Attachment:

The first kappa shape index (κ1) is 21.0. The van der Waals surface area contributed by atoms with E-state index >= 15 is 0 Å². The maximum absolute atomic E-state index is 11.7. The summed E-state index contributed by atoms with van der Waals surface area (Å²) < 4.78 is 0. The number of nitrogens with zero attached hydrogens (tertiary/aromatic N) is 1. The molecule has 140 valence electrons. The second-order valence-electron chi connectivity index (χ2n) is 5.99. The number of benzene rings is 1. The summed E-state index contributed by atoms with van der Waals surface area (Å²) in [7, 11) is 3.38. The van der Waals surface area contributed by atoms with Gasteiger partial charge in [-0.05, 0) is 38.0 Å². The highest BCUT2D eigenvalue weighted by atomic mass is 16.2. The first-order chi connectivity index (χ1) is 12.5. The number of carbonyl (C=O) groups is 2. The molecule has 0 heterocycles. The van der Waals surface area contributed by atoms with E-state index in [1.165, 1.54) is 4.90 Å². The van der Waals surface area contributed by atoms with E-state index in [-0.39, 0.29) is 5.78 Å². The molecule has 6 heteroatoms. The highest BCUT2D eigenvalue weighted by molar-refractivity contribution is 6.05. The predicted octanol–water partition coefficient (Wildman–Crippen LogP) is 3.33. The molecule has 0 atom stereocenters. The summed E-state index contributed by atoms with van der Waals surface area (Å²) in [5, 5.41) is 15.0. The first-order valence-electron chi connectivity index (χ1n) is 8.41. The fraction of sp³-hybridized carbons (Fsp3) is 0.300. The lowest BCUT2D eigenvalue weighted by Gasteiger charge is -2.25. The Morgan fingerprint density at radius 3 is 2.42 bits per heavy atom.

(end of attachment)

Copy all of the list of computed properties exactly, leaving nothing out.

The first kappa shape index (κ1) is 21.0. The van der Waals surface area contributed by atoms with E-state index >= 15 is 0 Å². The maximum absolute atomic E-state index is 11.7. The summed E-state index contributed by atoms with van der Waals surface area (Å²) < 4.78 is 0. The number of nitrogens with zero attached hydrogens (tertiary/aromatic N) is 1. The molecule has 140 valence electrons. The second-order valence-electron chi connectivity index (χ2n) is 5.99. The number of benzene rings is 1. The summed E-state index contributed by atoms with van der Waals surface area (Å²) in [7, 11) is 3.38. The van der Waals surface area contributed by atoms with Gasteiger partial charge in [-0.05, 0) is 38.0 Å². The highest BCUT2D eigenvalue weighted by atomic mass is 16.2. The first-order chi connectivity index (χ1) is 12.5. The number of carbonyl (C=O) groups is 2. The molecule has 0 heterocycles. The van der Waals surface area contributed by atoms with E-state index in [1.165, 1.54) is 4.90 Å². The van der Waals surface area contributed by atoms with E-state index in [-0.39, 0.29) is 5.78 Å². The molecule has 6 heteroatoms. The highest BCUT2D eigenvalue weighted by molar-refractivity contribution is 6.05. The predicted octanol–water partition coefficient (Wildman–Crippen LogP) is 3.33. The molecule has 0 atom stereocenters. The summed E-state index contributed by atoms with van der Waals surface area (Å²) in [5, 5.41) is 15.0. The first-order valence-electron chi connectivity index (χ1n) is 8.41. The fraction of sp³-hybridized carbons (Fsp3) is 0.300. The lowest BCUT2D eigenvalue weighted by Gasteiger charge is -2.25. The Morgan fingerprint density at radius 3 is 2.42 bits per heavy atom.